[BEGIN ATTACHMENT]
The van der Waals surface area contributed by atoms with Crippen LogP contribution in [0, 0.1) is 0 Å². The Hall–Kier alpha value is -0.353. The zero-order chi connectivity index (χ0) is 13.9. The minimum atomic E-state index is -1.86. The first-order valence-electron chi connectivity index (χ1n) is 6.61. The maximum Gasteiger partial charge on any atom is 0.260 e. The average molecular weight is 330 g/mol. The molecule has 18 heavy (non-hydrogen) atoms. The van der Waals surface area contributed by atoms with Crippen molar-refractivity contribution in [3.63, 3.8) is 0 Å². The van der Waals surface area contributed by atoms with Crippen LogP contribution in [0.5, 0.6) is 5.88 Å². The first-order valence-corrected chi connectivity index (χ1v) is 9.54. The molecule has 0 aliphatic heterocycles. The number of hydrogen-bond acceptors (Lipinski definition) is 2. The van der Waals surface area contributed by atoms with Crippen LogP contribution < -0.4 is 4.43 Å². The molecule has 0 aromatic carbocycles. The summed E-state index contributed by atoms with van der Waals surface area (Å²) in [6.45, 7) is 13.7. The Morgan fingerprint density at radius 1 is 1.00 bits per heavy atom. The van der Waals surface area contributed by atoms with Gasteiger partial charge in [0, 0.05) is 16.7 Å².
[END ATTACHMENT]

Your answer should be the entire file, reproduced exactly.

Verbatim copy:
The van der Waals surface area contributed by atoms with Crippen LogP contribution in [0, 0.1) is 0 Å². The Hall–Kier alpha value is -0.353. The zero-order chi connectivity index (χ0) is 13.9. The minimum atomic E-state index is -1.86. The first-order valence-electron chi connectivity index (χ1n) is 6.61. The maximum Gasteiger partial charge on any atom is 0.260 e. The average molecular weight is 330 g/mol. The molecule has 18 heavy (non-hydrogen) atoms. The van der Waals surface area contributed by atoms with Crippen molar-refractivity contribution in [3.63, 3.8) is 0 Å². The van der Waals surface area contributed by atoms with Crippen LogP contribution in [0.5, 0.6) is 5.88 Å². The first-order valence-corrected chi connectivity index (χ1v) is 9.54. The molecule has 0 aliphatic heterocycles. The number of hydrogen-bond acceptors (Lipinski definition) is 2. The van der Waals surface area contributed by atoms with Crippen LogP contribution < -0.4 is 4.43 Å². The molecule has 0 aromatic carbocycles. The summed E-state index contributed by atoms with van der Waals surface area (Å²) in [6.45, 7) is 13.7. The Morgan fingerprint density at radius 1 is 1.00 bits per heavy atom. The van der Waals surface area contributed by atoms with Gasteiger partial charge in [0, 0.05) is 16.7 Å².